Hadrian has been in the news this week because of the recently discovered inscription found north of Damascus Gate in Jerusalem. In the Israel Museum there is an inscription that reads,
The August emperor Caesar Trajan Hadrian made [the aqueduct] by [means of] the unit of the Tenth Legion Fretensis.
This inscription was taken from the aqueduct at Caesarea Maritima and dates to near the time of Hadrian’s visit about A.D. 130. The accompanying sign in the Israel Museum says,
other dedicatory inscriptions discovered on the aqueduct indicate that additional work was conducted by soldiers of the Second, Sixth, and Tenth Legions throughout the Roman Period.
A couple of years ago I learned from Carl Rasmussen that a portion of the famous Caesarea aqueduct could be seen about 3 miles from Caesarea near the town of Bet Hannanya. (See his directions and photos here.) The photo below shows a portion of the aqueduct at that place.
The inscription in this aqueduct is the same as the one on display in the Israel Museum.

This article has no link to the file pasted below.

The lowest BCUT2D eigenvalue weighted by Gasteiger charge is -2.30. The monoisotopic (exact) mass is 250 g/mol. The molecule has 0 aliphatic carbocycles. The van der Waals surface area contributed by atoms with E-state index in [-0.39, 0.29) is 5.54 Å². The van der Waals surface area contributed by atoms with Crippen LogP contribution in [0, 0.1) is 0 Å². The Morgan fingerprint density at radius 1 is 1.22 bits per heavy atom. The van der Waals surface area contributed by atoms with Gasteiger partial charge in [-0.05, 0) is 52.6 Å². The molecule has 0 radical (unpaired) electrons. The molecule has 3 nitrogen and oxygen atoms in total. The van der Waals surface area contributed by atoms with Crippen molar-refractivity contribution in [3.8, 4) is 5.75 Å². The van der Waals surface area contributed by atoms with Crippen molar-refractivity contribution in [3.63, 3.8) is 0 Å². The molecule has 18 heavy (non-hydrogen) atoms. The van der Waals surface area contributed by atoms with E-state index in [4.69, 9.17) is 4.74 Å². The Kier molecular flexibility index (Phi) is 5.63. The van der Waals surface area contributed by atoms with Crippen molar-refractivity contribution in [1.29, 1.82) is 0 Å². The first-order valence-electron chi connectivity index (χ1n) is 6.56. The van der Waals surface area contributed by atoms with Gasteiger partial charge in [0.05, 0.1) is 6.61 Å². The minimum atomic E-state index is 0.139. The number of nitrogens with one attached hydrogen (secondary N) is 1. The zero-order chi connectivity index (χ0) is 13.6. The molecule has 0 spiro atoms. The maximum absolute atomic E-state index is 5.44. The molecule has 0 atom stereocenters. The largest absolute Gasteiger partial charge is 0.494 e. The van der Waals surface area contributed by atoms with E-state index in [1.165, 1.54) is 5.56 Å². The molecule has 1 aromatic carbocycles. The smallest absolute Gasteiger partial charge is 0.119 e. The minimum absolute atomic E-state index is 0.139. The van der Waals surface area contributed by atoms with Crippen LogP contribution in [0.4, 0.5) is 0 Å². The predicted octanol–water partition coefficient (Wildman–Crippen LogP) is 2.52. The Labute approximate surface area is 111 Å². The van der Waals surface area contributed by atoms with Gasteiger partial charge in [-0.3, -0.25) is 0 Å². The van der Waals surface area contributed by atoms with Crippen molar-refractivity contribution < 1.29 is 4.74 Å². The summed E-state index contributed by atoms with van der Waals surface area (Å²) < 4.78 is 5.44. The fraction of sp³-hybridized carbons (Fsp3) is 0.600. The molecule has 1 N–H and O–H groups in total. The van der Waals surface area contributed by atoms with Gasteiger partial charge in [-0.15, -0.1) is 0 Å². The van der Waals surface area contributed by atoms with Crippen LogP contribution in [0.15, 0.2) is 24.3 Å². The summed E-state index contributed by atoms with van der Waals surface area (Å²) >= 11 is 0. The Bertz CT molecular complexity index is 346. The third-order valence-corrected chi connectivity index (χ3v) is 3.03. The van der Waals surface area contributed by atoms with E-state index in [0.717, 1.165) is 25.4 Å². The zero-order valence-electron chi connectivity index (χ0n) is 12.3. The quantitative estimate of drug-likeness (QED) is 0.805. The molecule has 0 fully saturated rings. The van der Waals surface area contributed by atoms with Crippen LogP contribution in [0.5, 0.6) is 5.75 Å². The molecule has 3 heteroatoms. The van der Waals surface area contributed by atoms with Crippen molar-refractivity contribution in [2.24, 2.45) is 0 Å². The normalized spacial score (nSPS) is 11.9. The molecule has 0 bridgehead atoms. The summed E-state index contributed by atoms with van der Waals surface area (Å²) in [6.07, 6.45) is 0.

Meanwhile, at Caesarea Maritima, visitors may see the high-level aqueduct at the point where it come to an end likely due to erosion from the waves of the sea. According to Murphy-O’Connor the eastern channel (on the right) was “built by a Roman Procurator about the middle of the C1 AD.” The western channel was built by Hadrian. Some attribute the eastern channel to Herod the Great.
Caesarea Maritima was a first century Roman capital and seaport. The gospel was first preached to the Gentiles here when Peter came from Joppa to Caesarea to tell Cornelius words by which he could be saved (Acts 10, 11).
The Apostle Paul used the harbor at Caesarea several times. He was imprisoned here for two years before departing for Rome (Acts 24:27; 27:1).